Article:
Hush now

There have been many periods of sobriety from drugs and alcohol in amongst the chaos of the last decade. I have had 2 clean pregnancies. I have had a solid four months here. Six months there. I fool myself that I am in control. I create an illusion. In actual fact these addictions are merely replaced. Shoplifting. Bulimia. Internet. Trichotillomania. Cutting.

Yesterday my therapist used a term that I have often contributed to myself. To how I feel.

Inner unrest.

I live with a constant thrumming, underlying agitation. Sometimes it’s barely perceptible, other times its loud. Going through my compulsive behaviours whether it be stealing a tub of blueberries, tweezering my body hair or scrolling through photo after photo on Instagram quietens the noise.

My therapist asked me what I want to get out of therapy. (That old chestnut!)


I want to be able to just be. I want to wake up in the morning and have a steady heartbeat. I want to take pleasure in my (lovely) life. I want to paint, run, read, write, enjoy my children and boyfriend without a sense of impending doom.

I want peace.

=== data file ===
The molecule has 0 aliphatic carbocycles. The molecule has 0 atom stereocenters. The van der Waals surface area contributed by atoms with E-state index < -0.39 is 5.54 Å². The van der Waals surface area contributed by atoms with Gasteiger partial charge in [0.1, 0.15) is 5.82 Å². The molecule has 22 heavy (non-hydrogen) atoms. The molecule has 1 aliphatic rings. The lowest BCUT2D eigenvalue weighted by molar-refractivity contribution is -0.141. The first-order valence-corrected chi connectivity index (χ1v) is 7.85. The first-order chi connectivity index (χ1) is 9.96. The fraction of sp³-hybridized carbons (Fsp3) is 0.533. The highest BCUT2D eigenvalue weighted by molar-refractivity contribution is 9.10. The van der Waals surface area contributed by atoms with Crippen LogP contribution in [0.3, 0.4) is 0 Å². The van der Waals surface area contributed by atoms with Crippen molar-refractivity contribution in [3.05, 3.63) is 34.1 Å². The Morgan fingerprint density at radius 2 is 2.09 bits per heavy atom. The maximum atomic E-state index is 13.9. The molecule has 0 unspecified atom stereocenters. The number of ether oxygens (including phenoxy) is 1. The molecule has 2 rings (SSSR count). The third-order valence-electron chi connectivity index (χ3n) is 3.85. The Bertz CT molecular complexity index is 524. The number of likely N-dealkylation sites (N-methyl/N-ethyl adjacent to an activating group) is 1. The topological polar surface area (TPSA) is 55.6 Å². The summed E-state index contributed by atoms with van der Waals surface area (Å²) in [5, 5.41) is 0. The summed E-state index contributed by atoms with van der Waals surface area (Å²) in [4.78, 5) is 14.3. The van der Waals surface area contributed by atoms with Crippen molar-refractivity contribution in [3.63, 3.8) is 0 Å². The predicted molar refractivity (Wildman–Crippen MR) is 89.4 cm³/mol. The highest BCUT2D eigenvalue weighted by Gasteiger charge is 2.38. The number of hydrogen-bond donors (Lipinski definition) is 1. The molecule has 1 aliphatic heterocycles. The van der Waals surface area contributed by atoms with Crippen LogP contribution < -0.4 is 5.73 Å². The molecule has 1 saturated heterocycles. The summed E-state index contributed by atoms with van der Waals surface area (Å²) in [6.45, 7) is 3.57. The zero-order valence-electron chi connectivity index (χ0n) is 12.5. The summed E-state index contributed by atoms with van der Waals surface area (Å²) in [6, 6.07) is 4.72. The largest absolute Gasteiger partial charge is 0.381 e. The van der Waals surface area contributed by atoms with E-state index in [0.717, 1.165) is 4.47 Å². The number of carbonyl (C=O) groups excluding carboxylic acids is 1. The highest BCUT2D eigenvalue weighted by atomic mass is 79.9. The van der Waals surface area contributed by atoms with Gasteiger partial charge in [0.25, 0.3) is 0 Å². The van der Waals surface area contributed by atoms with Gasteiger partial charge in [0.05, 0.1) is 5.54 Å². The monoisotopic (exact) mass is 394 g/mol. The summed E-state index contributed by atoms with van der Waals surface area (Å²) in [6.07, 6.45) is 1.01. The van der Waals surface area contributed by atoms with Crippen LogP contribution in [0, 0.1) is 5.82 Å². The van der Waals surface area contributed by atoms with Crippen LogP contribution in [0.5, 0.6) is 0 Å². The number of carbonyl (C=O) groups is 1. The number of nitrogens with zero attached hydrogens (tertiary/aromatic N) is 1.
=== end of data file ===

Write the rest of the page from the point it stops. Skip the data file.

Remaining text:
9 thoughts on “Hush now

  1. The second yoga sutra says that through the practice of yoga we can learn to still the internal dialogue of the mind. And find relief.

    It has happened for me. I went from a life full of inner distress and anxiety to one of stillness and peace.

    I feel your pain. I have cut, starved, excessively exercised, picked and drink my way through that feeling.

    No more.

    When it rises I breathe. I have long baths. I cry.

    But most of the time my mind is at peace.

    I believe it is a gift of sobriety and my dedication to the practice of yoga.

    There is relief.


    Liked by 1 person

  2. I read a book called The Addictive Personality by Craig Nakken (I actually downloaded the audible version on Audible) and it really helped me understand myself better. I have always had an addictive personality. From being a young child and needing to collect every single thing that was popular at the time to being an adult and drinking every night. I swapped one addiction for another. In order to combat my depression I would sit on the internet staring at photos of dolls (which I collected) for HOURS. I told p people it soothed me, helped me relax. it was an addiction. I was giving my brain what it wanted. I could never give up alcohol for long because the need for a quick happiness fix would always bring me back. Knowing what I am dealing with, an addictive personality, has helped me so much. Also knowing that for a lot of people sobriety can take years in the making has helped me accept where I am.

    Liked by 1 person

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